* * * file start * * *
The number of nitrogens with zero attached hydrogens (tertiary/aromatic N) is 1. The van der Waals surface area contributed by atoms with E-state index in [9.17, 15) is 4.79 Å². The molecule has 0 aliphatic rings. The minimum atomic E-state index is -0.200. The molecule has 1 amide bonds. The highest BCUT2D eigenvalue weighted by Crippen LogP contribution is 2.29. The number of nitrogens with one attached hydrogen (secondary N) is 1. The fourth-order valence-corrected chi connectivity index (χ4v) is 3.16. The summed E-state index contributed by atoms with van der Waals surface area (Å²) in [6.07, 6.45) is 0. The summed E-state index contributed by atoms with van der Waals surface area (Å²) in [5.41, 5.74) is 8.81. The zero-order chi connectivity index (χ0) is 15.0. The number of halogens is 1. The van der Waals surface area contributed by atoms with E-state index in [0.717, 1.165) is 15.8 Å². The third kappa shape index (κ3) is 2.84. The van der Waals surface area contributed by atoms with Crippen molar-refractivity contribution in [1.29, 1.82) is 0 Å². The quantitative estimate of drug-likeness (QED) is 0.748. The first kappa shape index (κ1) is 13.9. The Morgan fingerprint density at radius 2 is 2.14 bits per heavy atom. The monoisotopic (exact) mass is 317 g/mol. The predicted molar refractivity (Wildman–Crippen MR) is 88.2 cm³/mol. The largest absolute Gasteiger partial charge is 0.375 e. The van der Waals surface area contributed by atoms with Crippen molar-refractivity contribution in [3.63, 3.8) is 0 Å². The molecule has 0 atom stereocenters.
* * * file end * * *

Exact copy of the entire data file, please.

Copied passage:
The number of nitrogens with zero attached hydrogens (tertiary/aromatic N) is 1. The van der Waals surface area contributed by atoms with E-state index in [9.17, 15) is 4.79 Å². The molecule has 0 aliphatic rings. The minimum atomic E-state index is -0.200. The molecule has 1 amide bonds. The highest BCUT2D eigenvalue weighted by Crippen LogP contribution is 2.29. The number of nitrogens with one attached hydrogen (secondary N) is 1. The fourth-order valence-corrected chi connectivity index (χ4v) is 3.16. The summed E-state index contributed by atoms with van der Waals surface area (Å²) in [6.07, 6.45) is 0. The summed E-state index contributed by atoms with van der Waals surface area (Å²) in [5.41, 5.74) is 8.81. The zero-order chi connectivity index (χ0) is 15.0. The number of halogens is 1. The van der Waals surface area contributed by atoms with E-state index in [0.717, 1.165) is 15.8 Å². The third kappa shape index (κ3) is 2.84. The van der Waals surface area contributed by atoms with Crippen molar-refractivity contribution in [1.29, 1.82) is 0 Å². The quantitative estimate of drug-likeness (QED) is 0.748. The first kappa shape index (κ1) is 13.9. The Morgan fingerprint density at radius 2 is 2.14 bits per heavy atom. The monoisotopic (exact) mass is 317 g/mol. The predicted molar refractivity (Wildman–Crippen MR) is 88.2 cm³/mol. The largest absolute Gasteiger partial charge is 0.375 e. The van der Waals surface area contributed by atoms with Crippen molar-refractivity contribution in [3.63, 3.8) is 0 Å². The molecule has 0 atom stereocenters.